Was it a longing for freedom, for friends or for snacks that pushed the monkey to make his daring getaway?
Only the Japanese macaque himself knows for sure. He has evaded the hands of animal keepers who have been chasing him since Sunday, when he escaped from an enclosure in the Highland Wildlife Park in Kingussie, Scotland, and fled into the Scottish highlands.
Park officials have brought in thermal drones to help them search for the animal and have asked residents to report sightings.
The monkey’s life on the lam has brought a whirlwind of media attention to the relatively remote communities of Kingussie and Kincraig (combined population: about 1,500 humans). Amused residents, who have given the animal the nickname “Kingussie Kong,” have found themselves invested in its fate, and journalists have followed animal keepers as they have swept the hills.
“There’s been a daily epic monkey hunt going on in this village in the last couple of days,” said Carl Nagle, of Kincraig, who added that an animal on the loose was “a first” for the usually quiet village. “You would think we were chasing an international fugitive instead of an innocent monkey.”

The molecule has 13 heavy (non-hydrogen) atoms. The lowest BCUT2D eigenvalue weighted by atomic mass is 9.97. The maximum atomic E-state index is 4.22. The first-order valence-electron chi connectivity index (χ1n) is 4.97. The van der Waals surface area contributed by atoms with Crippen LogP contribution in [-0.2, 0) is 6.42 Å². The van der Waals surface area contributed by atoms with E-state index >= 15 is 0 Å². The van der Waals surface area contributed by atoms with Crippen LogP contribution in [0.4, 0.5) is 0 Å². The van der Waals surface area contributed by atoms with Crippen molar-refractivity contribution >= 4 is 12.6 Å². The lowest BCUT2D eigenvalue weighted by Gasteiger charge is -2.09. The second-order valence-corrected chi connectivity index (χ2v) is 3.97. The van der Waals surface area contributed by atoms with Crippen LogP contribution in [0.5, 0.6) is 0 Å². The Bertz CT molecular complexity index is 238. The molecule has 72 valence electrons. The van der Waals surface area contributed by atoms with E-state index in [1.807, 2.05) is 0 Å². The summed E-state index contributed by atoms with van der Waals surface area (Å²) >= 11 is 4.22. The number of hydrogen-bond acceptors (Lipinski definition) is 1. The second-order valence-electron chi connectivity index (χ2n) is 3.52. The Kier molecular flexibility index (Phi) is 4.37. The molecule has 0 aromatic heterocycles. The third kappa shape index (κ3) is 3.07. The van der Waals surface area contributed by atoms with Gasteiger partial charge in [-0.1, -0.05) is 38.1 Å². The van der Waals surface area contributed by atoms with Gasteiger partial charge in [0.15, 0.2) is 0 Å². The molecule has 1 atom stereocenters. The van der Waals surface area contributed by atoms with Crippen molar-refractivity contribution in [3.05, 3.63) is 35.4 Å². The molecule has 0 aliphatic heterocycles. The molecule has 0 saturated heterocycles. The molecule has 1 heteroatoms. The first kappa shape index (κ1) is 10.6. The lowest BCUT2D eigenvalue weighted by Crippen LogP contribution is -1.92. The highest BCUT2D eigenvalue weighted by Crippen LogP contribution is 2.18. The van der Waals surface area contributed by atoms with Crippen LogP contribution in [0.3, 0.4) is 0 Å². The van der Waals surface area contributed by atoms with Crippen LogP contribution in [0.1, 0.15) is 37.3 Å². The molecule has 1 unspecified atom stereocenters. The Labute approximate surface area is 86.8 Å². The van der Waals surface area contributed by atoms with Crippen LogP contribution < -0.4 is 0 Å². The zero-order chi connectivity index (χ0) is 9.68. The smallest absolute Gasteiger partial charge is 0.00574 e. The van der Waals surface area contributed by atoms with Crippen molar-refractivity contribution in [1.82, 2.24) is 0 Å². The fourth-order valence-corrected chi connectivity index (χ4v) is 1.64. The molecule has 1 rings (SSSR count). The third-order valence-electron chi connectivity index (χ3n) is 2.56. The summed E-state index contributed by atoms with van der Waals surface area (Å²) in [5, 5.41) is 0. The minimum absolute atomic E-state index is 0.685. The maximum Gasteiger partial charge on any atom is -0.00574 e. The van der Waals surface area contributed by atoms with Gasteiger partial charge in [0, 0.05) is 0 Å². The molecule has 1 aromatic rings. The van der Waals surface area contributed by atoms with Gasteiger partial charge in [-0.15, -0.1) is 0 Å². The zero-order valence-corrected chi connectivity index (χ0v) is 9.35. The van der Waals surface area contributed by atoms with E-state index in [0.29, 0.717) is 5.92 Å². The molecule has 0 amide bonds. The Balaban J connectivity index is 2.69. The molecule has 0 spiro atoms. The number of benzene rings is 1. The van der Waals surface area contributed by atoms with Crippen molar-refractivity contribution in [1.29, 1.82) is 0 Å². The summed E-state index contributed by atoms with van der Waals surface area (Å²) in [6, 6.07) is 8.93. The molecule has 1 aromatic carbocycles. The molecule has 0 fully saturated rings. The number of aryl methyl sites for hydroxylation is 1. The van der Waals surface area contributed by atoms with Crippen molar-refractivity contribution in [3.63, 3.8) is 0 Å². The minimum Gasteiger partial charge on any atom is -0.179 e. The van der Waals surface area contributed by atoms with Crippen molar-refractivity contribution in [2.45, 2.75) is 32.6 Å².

On Sunday, after hearing of the breakout, Mr. Nagle went downstairs and was greeted with a surreal sight: There he was, the monkey of the hour, nibbling nuts underneath a bird feeder in Mr. Nagle’s backyard.
“It looked at me; I looked at him,” he said on Tuesday. He described the monkey’s expression as “sheepish.”
“He knew he wasn’t where he was supposed to be,” Mr. Nagle said. It was, he said, “shocking and wonderful all at once.”
Animal keepers soon showed up, and the monkey scampered off in the direction of the trees, he said. The monkey was sighted again on Tuesday, and park authorities said they were patrolling the local area and had enlisted the help of a local rescue service.
The Japanese macaque, also known as the snow monkey, is an intelligent species of primate native to Japan and was once hunted for food, before protections helped the population recover. The animal was not “presumed dangerous” to humans and pets, but authorities warned the public not to approach him. “We’re hopeful that the monkey will return to the park if he can’t find food elsewhere,” the charity that runs the wildlife park said in a statement.
The monkey had been part of a troop of more than 30 animals at Highland Wildlife Park. Keith Gilchrist, an operations manager for the park, said that he might have been caught up in breeding season tensions. “Rather than get into a fight, it seems this one has just gone for it and got past the enclosure perimeter fence,” he told the BBC.
Mr. Nagle hopes the monkey enjoys his freedom before returning home.
“Everybody is rooting for this monkey,” he said. “He must be having a ball living his best life.”